Webster suppressed an expression of useless sympathy he knew would only make Alexander uncomfortable and shook himself, looking more closely at the officer before him. Hamish Alexander was forty-seven—just over eighty standard years old—himself, though he looked less than a third his father's age, but there were fresh worry lines around his eyes and a few new strands of white at his temples.

"And your brother?"

"The Honorable Willie?" Hamish brightened instantly, eyes gleaming with sudden laughter. "Our noble Lord of the Exchequer is in fine form! Had quite a few words to say to me—rude ones, too—about the last Naval Estimates, I might add."

"He thinks they're too high?"

"No, he just thinks he's going to have the devil of a time getting them approved by Parliament. Still, I imagine he's getting used to that by now."

"I hope so, because next year's are probably going to be worse," Webster sighed.

"I imagine. But somehow I don't think you wanted to see me to hear what Willie has to say about the budget, Jim. What's up?"

"Actually, in a way, I did want to sound Willie out—through you—about something that's come up. Or, no, not Willie, so much, as the Government in general."

"Now that," Alexander said, "sounds ominous."

"Maybe not ominous, but certainly difficult." Webster ran a hand through his hair in an atypically harassed gesture. "It's Basilisk Station, Hamish."

"Oho," Alexander murmured. He swung one leg, staring down at the toe of his mirror-polished boot. Basilisk had always been a political hot potato, and given the current First Lord's views on the system, it was hardly surprising that Webster should make a discreet—and unofficial—attempt to sound out the Government without involving his civilian superior.

"Oho," Webster agreed sourly. "You know what's going on there?"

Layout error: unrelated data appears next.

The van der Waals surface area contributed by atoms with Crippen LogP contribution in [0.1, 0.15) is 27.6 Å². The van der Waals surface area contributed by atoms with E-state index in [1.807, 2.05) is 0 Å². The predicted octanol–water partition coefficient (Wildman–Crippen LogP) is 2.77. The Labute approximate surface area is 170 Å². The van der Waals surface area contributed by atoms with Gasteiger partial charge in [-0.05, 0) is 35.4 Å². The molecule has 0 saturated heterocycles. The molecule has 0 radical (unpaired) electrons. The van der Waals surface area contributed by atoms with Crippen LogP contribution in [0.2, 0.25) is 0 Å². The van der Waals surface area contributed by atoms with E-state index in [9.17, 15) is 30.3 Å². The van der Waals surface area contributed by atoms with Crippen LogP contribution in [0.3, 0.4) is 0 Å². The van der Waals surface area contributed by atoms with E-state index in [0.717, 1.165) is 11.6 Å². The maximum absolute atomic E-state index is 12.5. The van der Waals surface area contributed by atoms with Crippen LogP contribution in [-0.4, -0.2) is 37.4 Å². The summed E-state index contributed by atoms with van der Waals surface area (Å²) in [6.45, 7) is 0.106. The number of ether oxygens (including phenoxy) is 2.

"I've heard there was a little excitement." Alexander shrugged. "Nothing specific, aside from a few wild rumors."

"In this case, they may not have been all that wild." Alexander raised his eyebrows at Webster's tone, and the First Space Lord grimaced. He reached into his desk and extracted a sizable heap of message chips.

"What I have here, Hamish," he said, "is fourteen official protests from the Havenite ambassador, six from the Havenite consul in Basilisk, sixteen from various Manticoran and out-kingdom merchant cartels, and sworn statements from nine Havenite merchant captains alleging harassment and illegal searches of their vessels. There are also," he added almost dispassionately, "five similar statements from non-Havenite skippers and three complaints that 'unjustified threats of deadly force' have been made by Navy personnel."

Alexander's eyebrows had climbed almost into his hairline as the catalog rolled out. Now he blinked. "It seems things have gotten exciting," he murmured.

"Oh, yes, indeed they have."

"Well, what are all these protests and statements about?"

"They concern one Commander Honor Harrington."

"What?" Alexander chuckled. "You mean the one who potted Sebastian with a single broadside?"

"That's the one," Webster agreed with an unwilling grin of his own. Then he sobered. "At the moment, Commander Harrington is Acting Senior Officer on Basilisk Station."

"She's what? What in God's name is an officer who can pull off something like that doing on Basilisk Station?!"

"It wasn't my idea," Webster protested. "It came down from on high, one might say, after Sonja's brainchild proved something of a brat in the later Fleet problems."

"Oh, so she decided to sweep her mistake under the carpet, whatever it cost the officer who actually made it work once for her?" Alexander's disdain was clear, and Webster shrugged.

"I know you don't like Sonja, Hamish. For that matter, I'm not too crazy about her myself, but I really don't think it was her idea this time. I think it was Janacek. You know how that reactionary old—" Webster caught himself. "I mean, you know he watches after the family interests."